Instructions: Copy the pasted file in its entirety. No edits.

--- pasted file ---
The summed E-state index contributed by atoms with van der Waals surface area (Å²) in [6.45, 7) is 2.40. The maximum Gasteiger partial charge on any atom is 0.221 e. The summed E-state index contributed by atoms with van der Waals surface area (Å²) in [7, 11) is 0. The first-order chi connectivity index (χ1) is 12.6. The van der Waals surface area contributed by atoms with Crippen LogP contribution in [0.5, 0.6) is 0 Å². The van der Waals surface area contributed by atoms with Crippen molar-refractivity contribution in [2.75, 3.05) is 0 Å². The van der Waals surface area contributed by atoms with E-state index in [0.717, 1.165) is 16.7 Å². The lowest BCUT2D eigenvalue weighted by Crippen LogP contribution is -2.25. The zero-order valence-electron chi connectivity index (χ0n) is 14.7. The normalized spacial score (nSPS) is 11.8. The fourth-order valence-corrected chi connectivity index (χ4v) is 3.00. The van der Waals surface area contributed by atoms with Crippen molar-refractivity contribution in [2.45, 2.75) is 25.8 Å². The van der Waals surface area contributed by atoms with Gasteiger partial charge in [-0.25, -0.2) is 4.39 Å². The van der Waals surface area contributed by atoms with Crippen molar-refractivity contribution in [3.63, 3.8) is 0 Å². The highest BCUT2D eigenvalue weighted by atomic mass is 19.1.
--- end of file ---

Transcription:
The summed E-state index contributed by atoms with van der Waals surface area (Å²) in [6.45, 7) is 2.40. The maximum Gasteiger partial charge on any atom is 0.221 e. The summed E-state index contributed by atoms with van der Waals surface area (Å²) in [7, 11) is 0. The first-order chi connectivity index (χ1) is 12.6. The van der Waals surface area contributed by atoms with Crippen LogP contribution in [0.5, 0.6) is 0 Å². The van der Waals surface area contributed by atoms with Crippen molar-refractivity contribution in [2.75, 3.05) is 0 Å². The van der Waals surface area contributed by atoms with E-state index in [0.717, 1.165) is 16.7 Å². The lowest BCUT2D eigenvalue weighted by Crippen LogP contribution is -2.25. The zero-order valence-electron chi connectivity index (χ0n) is 14.7. The normalized spacial score (nSPS) is 11.8. The fourth-order valence-corrected chi connectivity index (χ4v) is 3.00. The van der Waals surface area contributed by atoms with Crippen molar-refractivity contribution in [2.45, 2.75) is 25.8 Å². The van der Waals surface area contributed by atoms with Gasteiger partial charge in [-0.25, -0.2) is 4.39 Å². The van der Waals surface area contributed by atoms with Crippen molar-refractivity contribution in [3.63, 3.8) is 0 Å². The highest BCUT2D eigenvalue weighted by atomic mass is 19.1.